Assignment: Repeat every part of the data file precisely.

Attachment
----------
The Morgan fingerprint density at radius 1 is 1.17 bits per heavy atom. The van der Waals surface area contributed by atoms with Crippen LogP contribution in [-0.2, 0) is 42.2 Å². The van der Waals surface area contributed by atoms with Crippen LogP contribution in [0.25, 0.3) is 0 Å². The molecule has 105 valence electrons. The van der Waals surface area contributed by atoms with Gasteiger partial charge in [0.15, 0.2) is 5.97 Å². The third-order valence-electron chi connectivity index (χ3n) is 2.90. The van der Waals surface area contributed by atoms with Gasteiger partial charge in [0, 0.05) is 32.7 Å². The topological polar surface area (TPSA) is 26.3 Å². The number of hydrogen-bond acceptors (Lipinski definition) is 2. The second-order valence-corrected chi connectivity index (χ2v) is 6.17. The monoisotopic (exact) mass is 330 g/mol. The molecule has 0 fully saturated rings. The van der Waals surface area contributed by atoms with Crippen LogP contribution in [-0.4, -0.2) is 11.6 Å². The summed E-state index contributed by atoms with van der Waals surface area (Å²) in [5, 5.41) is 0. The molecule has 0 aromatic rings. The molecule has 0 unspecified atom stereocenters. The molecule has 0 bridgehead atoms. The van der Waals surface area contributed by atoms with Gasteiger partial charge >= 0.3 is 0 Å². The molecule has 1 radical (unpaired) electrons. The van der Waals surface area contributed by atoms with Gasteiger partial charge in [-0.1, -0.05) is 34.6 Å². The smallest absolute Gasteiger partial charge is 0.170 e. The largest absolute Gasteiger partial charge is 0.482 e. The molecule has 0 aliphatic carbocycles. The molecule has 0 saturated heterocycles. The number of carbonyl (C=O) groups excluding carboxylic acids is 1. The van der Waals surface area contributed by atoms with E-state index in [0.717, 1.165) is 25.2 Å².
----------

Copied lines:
The Morgan fingerprint density at radius 1 is 1.17 bits per heavy atom. The van der Waals surface area contributed by atoms with Crippen LogP contribution in [-0.2, 0) is 42.2 Å². The van der Waals surface area contributed by atoms with Crippen LogP contribution in [0.25, 0.3) is 0 Å². The molecule has 105 valence electrons. The van der Waals surface area contributed by atoms with Gasteiger partial charge in [0.15, 0.2) is 5.97 Å². The third-order valence-electron chi connectivity index (χ3n) is 2.90. The van der Waals surface area contributed by atoms with Gasteiger partial charge in [0, 0.05) is 32.7 Å². The topological polar surface area (TPSA) is 26.3 Å². The number of hydrogen-bond acceptors (Lipinski definition) is 2. The second-order valence-corrected chi connectivity index (χ2v) is 6.17. The monoisotopic (exact) mass is 330 g/mol. The molecule has 0 fully saturated rings. The van der Waals surface area contributed by atoms with Crippen LogP contribution in [-0.4, -0.2) is 11.6 Å². The summed E-state index contributed by atoms with van der Waals surface area (Å²) in [5, 5.41) is 0. The molecule has 0 aromatic rings. The molecule has 0 unspecified atom stereocenters. The molecule has 0 bridgehead atoms. The van der Waals surface area contributed by atoms with Gasteiger partial charge >= 0.3 is 0 Å². The molecule has 1 radical (unpaired) electrons. The van der Waals surface area contributed by atoms with Gasteiger partial charge in [-0.1, -0.05) is 34.6 Å². The smallest absolute Gasteiger partial charge is 0.170 e. The largest absolute Gasteiger partial charge is 0.482 e. The molecule has 0 aliphatic carbocycles. The molecule has 0 saturated heterocycles. The number of carbonyl (C=O) groups excluding carboxylic acids is 1. The van der Waals surface area contributed by atoms with E-state index in [0.717, 1.165) is 25.2 Å².